RegionInfo riLK = new RegionInfo("si-LK");
            caribLK.LoadDataFromCultureInfo(ciTamil);
            caribLK.LoadDataFromRegionInfo(riLK);
            caribLK.CultureEnglishName = "Tamil (Sri Lanka)";
            caribLK.CultureNativeName = "தமிழ் (இலங்கை)";
            caribLK.CurrencyEnglishName = riLK.CurrencyEnglishName;
            caribLK.CurrencyNativeName = "ரூபாய்";
            caribLK.RegionNativeName = "இலங்கை";
            caribLK.NumberFormat.CurrencySymbol = "உரூபா";
            caribLK.ThreeLetterWindowsLanguageName = "TAL";
            caribLK.IetfLanguageTag = caribLK.CultureName;
            caribLK.Save("ta-LK.ldml");
            caribLK.Register();

            CultureAndRegionInfoBuilder caribSG = new CultureAndRegionInfoBuilder("ta-SG", CultureAndRegionModifiers.None);
            RegionInfo riSG = new RegionInfo("en-SG");
            caribSG.LoadDataFromCultureInfo(ciTamil);
            caribSG.LoadDataFromRegionInfo(riSG);
            caribSG.CultureEnglishName = "Tamil (Singapore)";
            caribSG.CultureNativeName = "தமிழ் (சிங்கப்பூர்)";
            caribSG.CurrencyEnglishName = riSG.CurrencyEnglishName;
            caribSG.CurrencyNativeName = "வெள்ளி";
            caribSG.RegionNativeName = "சிங்கப்பூர்";
            caribSG.NumberFormat.CurrencySymbol = "$";
            caribSG.ThreeLetterWindowsLanguageName = "TAS";
            caribSG.IetfLanguageTag = caribSG.CultureName;
            caribSG.Save("ta-SG.ldml");
            caribSG.Register();
        }
    }
}

(As a by-the-way, if you look at the above code you will see the downside of TrueType fixed width fonts that Uniscribe will use font substitution on since the Tamil text screws up the fixed width!)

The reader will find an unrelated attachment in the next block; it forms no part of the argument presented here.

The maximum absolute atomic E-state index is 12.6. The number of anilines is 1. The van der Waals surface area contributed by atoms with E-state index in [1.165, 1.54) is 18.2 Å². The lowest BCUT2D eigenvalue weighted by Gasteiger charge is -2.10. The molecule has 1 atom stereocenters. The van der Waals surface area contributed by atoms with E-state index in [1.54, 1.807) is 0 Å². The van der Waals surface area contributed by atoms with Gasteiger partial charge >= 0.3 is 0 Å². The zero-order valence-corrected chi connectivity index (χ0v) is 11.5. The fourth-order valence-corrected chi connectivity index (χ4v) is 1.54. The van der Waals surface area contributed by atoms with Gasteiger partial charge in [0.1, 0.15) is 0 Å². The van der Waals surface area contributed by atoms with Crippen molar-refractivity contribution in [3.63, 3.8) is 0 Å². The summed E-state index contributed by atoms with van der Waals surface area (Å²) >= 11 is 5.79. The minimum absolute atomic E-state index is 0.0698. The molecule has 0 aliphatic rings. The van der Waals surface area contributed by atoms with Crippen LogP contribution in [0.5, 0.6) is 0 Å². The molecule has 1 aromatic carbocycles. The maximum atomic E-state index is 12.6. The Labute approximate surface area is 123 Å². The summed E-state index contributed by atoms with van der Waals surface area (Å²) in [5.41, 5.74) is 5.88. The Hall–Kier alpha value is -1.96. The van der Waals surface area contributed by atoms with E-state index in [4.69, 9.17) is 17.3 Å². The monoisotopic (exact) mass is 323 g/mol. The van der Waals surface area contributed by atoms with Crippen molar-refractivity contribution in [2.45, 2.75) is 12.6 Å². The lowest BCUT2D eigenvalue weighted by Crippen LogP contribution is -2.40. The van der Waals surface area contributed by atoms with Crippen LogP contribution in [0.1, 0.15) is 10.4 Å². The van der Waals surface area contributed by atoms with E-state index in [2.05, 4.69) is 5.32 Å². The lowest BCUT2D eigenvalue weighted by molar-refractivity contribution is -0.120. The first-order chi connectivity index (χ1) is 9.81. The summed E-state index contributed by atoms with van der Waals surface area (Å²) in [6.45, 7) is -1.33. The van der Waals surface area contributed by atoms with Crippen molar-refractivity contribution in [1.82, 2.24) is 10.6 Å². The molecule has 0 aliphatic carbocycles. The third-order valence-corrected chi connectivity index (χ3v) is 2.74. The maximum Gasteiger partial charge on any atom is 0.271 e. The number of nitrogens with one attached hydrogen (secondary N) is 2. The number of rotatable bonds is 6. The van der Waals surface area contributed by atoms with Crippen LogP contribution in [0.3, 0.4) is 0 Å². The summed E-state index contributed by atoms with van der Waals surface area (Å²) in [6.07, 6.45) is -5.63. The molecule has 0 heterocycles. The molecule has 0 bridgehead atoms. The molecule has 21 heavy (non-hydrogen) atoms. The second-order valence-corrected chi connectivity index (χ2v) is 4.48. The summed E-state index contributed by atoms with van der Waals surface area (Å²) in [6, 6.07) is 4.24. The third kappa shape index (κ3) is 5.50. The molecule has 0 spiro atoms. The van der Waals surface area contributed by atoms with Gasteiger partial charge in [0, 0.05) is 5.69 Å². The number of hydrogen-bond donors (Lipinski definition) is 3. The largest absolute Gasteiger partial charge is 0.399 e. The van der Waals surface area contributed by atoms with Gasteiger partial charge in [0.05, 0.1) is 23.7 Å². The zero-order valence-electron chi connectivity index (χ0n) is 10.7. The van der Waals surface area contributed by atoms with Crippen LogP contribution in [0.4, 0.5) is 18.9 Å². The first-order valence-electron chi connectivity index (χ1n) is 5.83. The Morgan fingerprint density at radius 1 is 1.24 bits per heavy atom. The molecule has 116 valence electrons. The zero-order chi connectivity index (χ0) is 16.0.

Note that the code not only registers the custom cultures on the machine; it also saves out the LDML file that can be delivered to other machines with that code from Sample code for getting ELK cultures on other platforms.

So, just take the code, save it to a file as tamil.cs, and then compile it from the command line with the following line of code:

csc /r:sysglobl.dll tamil.cs

And once you do that, the landscape in Regional and Language Options will change a little bit:

Those three new locales are there on the list!

(The asterisk is there to signify that these are custom locales)

Of course you can also do all of this with Microsoft Locale Builder too, but I thought I'd show how easy it is to do with a little bit of code, too, for those who are so inclined. :-)

Regarding those other questions, I'll take them up in a separate post, since they are more general typography issues....

 

This post brought to you by "இ" (U+0b87, a.k.a. TAMIL LETTER I)


# Phylylp on 19 May 2006 1:59 AM:

OK, slightly OT... but what are the languages you know, Mike?

# Michael S. Kaplan on 19 May 2006 5:46 AM:

Moi? :-)

Well, I know a little bit of Spanish, a small bit of Tamil, a middling amount of conversational Hebrew and a higher degree of biblical Hebrew, and a smattering of Japanese....

# Kris on 19 May 2006 12:35 PM:

Vannakam! How about adding Telugu to your repertoire? ;-)

# Michael S. Kaplan on 6 Feb 2008 4:20 PM:

Not knowing any native speakers makes it harder to contemplate...


referenced by

2010/07/18 Where's the other Urdu?

2008/09/09 Where is "Tamil - Sri Lanka" exactly?